The United States government said on Monday that there were 100 phone calls among top executives of the publishing industry in the weeks leading up to Apple’s introduction of the iPad in 2010, when they had to decide whether to sign on to a deal with Apple that would raise the prices of e-books.
At least three publishers confided with one another about their plans, Lawrence Buterman, a justice department lawyer, said on the opening day of the government’s antitrust case against Apple, being argued in United States District Court for the Southern District of New York in Manhattan. Government lawyers presented a timeline that included not only the records of the phone calls but also e-mail transcripts. The government also showed an e-mail with the travel itinerary for Apple’s lawyer, which shows him meeting with publishers in December 2009, and his notes from those meetings.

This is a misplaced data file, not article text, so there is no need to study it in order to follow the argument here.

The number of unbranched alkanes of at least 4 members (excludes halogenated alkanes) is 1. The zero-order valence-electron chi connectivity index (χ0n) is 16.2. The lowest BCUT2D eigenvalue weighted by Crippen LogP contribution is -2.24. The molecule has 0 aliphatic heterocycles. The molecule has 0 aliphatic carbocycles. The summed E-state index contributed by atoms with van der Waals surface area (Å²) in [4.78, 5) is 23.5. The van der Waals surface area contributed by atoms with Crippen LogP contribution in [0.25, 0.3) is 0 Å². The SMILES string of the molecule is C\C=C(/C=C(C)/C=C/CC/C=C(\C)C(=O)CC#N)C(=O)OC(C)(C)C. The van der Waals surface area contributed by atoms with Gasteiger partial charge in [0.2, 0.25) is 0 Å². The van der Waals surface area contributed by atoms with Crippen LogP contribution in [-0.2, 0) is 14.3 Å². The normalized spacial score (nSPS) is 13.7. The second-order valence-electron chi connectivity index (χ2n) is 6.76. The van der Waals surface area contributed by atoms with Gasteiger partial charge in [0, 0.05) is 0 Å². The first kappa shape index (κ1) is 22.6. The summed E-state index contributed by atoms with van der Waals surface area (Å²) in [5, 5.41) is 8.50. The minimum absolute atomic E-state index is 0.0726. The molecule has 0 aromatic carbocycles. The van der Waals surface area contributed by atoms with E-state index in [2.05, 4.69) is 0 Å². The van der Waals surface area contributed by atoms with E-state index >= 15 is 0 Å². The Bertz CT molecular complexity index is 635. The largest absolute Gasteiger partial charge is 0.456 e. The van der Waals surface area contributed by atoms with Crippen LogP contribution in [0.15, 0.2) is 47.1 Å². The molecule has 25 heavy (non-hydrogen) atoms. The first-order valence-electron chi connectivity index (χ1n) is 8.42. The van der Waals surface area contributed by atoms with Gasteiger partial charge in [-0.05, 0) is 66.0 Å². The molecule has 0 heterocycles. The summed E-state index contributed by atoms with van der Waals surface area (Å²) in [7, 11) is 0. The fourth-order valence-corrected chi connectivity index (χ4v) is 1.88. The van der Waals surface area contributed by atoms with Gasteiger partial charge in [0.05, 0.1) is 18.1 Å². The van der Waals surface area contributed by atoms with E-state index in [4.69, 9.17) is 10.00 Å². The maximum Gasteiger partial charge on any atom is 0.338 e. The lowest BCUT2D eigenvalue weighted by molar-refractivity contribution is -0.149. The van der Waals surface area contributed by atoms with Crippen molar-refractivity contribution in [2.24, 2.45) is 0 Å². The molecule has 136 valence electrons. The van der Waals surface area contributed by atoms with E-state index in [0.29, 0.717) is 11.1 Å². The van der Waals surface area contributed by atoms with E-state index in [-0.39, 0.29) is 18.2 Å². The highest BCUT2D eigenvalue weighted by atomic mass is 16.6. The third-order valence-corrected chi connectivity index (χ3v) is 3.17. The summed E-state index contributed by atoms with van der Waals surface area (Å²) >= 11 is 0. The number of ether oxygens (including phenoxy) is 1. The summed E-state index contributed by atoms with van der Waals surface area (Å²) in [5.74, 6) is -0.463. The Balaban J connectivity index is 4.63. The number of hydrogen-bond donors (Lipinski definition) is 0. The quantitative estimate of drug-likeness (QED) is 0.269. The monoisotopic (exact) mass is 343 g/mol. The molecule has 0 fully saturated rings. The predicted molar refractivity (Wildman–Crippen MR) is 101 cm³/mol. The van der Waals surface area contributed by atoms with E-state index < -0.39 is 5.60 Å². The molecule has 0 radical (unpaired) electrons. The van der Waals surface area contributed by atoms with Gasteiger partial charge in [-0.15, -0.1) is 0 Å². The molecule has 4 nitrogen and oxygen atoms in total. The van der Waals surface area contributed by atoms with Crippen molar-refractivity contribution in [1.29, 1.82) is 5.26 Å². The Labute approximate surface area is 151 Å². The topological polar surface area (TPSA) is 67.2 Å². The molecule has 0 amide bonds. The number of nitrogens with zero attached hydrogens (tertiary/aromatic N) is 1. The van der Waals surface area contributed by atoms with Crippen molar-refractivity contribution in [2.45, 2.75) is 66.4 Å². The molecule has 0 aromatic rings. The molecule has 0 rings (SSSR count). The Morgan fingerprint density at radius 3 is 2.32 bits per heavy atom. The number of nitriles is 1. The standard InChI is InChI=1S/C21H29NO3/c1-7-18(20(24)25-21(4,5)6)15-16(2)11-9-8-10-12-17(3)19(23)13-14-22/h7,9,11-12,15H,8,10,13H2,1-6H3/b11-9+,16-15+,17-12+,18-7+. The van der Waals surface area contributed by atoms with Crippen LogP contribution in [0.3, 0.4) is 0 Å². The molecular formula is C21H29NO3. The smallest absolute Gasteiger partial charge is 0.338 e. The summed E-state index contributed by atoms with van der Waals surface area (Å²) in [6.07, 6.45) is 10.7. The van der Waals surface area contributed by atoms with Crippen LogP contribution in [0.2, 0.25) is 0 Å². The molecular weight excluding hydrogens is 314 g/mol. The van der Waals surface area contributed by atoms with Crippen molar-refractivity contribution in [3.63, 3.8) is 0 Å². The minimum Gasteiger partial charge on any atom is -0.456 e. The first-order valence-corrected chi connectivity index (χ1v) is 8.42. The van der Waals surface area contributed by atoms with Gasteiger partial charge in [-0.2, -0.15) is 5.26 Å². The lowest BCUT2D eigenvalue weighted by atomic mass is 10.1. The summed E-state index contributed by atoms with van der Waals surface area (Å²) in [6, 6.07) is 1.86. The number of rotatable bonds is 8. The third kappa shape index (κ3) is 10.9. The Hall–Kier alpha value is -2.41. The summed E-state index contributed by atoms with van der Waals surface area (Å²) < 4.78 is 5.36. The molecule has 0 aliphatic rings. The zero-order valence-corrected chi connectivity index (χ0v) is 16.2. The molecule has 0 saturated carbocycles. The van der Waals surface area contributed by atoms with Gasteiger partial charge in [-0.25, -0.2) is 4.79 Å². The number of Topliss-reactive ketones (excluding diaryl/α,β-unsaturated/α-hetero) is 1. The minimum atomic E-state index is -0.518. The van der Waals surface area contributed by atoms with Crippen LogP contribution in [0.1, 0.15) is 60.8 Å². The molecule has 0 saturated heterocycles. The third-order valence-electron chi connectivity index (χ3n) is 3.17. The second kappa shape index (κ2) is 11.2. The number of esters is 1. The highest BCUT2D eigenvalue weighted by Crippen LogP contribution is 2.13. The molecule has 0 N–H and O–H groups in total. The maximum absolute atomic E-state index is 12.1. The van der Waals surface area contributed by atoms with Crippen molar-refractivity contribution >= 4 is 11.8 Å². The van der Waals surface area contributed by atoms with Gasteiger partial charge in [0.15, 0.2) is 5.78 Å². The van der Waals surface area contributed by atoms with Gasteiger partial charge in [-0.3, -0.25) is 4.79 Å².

E-mails from Eddy Cue, Apple’s senior vice-president of Internet software and services, were part of the publishers’ discussions, suggesting that he assured each of them that they were part of a collective effort to destroy Amazon’s model of selling e-books for a uniform $9.99, the government said.
All this adds up to proof that Apple led an elaborate scheme to fix prices of e-books, they said.